Fiserv: Give Your Clients a Test Bank
Community banks are struggling to build a training curriculum to develop branch bankers of the future. Aside from moving from a transaction to an advice, sales, and service culture, they also struggle with operational training.
The story of declining branch traffic, and the resulting reduction of branch transactions, is reducing the repetition of common and uncommon transactions alike, and therefore the opportunity to improve operational skills of branch employees.
When I was a branch banker over 20 years ago, I went to headquarters, stood at mock-up teller lines with a dozen of my colleagues, and a trainer drilled us on running common transactions with enough repetition to imprint the “how to” in our brains. Well, at least my colleagues brains. I never claimed to be an operational wizard.
Some banks still do this. But with branch turnover down due to a weak job market, and the industry moving to universal banker, these training test beds are on the decline, in my experience. As they should be. No reason to institutionalize what is quickly becoming an outdated model… tellers standing behind the rigid teller line anxiously awaiting for the flood of customers that no longer come.
So how do banks increase proficiency with transaction processing? Most accomplish through on-the-job training (OJT), in my experience. But with common transactions being done less frequently, particularly in smaller or more rural branches, and uncommon ones perhaps happening once per month or less, how are branch bankers getting the reps needed to become proficient?
Some are being deployed to a bank’s busiest branch, typically the headquarters office, for some OJT before being deployed into the branch network. This is a natural reaction to get reps, and be productive once sent to their primary branch.
But how can your core processor be helpful?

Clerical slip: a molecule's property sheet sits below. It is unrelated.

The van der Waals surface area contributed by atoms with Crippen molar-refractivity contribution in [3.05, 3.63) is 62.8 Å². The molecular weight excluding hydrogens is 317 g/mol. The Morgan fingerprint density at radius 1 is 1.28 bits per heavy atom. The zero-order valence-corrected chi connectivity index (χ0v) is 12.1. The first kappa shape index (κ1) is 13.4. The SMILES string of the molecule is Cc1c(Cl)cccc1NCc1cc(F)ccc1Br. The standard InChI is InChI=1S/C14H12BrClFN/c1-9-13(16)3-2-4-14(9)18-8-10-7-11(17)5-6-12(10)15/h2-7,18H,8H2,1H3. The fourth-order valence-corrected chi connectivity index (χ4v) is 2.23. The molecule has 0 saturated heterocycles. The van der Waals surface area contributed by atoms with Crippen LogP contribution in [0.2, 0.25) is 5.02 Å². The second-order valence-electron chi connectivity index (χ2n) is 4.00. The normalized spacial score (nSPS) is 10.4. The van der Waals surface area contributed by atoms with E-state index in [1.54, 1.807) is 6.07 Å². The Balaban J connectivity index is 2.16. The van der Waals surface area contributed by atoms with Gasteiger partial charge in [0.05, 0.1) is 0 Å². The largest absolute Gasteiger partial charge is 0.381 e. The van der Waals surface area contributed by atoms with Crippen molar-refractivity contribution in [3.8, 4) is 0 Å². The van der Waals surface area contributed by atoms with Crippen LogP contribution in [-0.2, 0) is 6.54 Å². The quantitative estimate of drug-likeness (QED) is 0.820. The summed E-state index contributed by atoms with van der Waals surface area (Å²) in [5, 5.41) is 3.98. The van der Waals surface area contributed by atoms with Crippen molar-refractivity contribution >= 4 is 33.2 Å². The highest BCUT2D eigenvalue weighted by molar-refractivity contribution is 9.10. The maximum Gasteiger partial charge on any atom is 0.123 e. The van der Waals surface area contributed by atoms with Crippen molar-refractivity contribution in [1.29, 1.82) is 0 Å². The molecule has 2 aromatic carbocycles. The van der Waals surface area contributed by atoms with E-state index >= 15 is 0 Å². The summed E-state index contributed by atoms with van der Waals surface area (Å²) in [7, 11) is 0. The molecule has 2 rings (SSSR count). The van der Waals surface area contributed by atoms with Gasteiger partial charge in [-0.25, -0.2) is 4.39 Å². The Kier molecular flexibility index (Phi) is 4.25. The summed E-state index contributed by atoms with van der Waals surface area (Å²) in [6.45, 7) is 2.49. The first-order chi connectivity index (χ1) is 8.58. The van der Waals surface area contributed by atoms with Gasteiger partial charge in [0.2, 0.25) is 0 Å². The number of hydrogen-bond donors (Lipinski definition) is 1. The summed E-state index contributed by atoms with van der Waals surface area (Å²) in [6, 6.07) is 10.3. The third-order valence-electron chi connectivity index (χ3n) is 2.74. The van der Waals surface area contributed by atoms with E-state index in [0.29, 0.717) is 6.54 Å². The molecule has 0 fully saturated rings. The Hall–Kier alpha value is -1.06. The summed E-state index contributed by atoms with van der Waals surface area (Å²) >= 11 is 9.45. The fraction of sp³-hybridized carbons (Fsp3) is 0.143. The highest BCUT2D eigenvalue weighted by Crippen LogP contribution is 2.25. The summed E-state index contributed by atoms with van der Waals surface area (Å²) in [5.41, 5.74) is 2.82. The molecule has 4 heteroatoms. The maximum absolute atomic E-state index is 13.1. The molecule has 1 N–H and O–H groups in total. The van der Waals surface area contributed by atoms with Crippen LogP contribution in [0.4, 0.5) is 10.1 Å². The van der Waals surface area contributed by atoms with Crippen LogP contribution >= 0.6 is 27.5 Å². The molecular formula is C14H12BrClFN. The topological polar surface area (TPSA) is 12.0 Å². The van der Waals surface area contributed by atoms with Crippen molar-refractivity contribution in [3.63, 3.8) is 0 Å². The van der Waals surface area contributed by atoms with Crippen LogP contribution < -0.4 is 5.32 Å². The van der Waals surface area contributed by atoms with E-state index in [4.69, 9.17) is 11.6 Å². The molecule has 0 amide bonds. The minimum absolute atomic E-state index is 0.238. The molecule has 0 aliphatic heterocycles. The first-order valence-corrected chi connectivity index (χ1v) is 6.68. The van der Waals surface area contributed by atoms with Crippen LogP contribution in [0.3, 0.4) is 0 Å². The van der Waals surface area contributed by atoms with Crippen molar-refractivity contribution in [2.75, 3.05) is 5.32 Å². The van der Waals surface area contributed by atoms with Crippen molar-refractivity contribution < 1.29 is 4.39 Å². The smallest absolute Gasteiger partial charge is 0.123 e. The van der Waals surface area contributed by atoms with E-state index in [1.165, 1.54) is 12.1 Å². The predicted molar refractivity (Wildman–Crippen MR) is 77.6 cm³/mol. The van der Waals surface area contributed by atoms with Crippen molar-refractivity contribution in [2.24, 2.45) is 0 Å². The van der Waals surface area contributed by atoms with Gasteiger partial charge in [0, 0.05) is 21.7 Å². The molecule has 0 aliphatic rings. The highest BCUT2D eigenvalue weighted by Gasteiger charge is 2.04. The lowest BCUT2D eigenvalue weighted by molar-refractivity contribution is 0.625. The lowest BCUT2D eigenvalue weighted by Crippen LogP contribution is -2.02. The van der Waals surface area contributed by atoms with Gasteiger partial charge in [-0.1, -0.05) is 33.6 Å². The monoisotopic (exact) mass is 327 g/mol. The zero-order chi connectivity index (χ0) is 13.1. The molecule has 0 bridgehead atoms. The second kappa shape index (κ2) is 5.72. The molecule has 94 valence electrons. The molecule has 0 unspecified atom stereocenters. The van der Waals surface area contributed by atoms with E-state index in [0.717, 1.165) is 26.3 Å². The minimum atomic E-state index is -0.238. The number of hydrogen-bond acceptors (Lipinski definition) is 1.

Those that have been through the painful core processor conversion experience know that the Fiserv’s and Jack Henry’s of the world establish a “test bank” to get your people proficient at all sorts of interactions with your soon to be deployed core.
My question: Why give this up?
I reviewed all data processing expenses for Southeast banks with assets between $800 million and $1.2 billion in total assets. Community banks. The results of my analysis are in the chart below.
In terms of the Call Report, Data Processing Expense category, these banks spent on average almost $1 million in 2015. And the trend is decidedly up. Not a small sum.
In my firm’s profit improvement engagements, we see wild fluctuations in core processing expenses. Telling me: 1) banks buy different services from their core processor, and 2) there should be negotiating flexibility given the dollars involved.
What I suggest is negotiating a “test bank” that remains open for continuous training with your employees. Not just branch employees, but everyone that interacts with the core. This will improve the effectiveness of your OJT program, increase transactional proficiency, and allow your bank to dedicate more resources to higher level employee development. It will also retire “Mickey Mouse” and “Donald Duck” as customers. Bankers know what I’m talking about.
There’s enough margin in that Fiserv contract to make this happen. Make it so!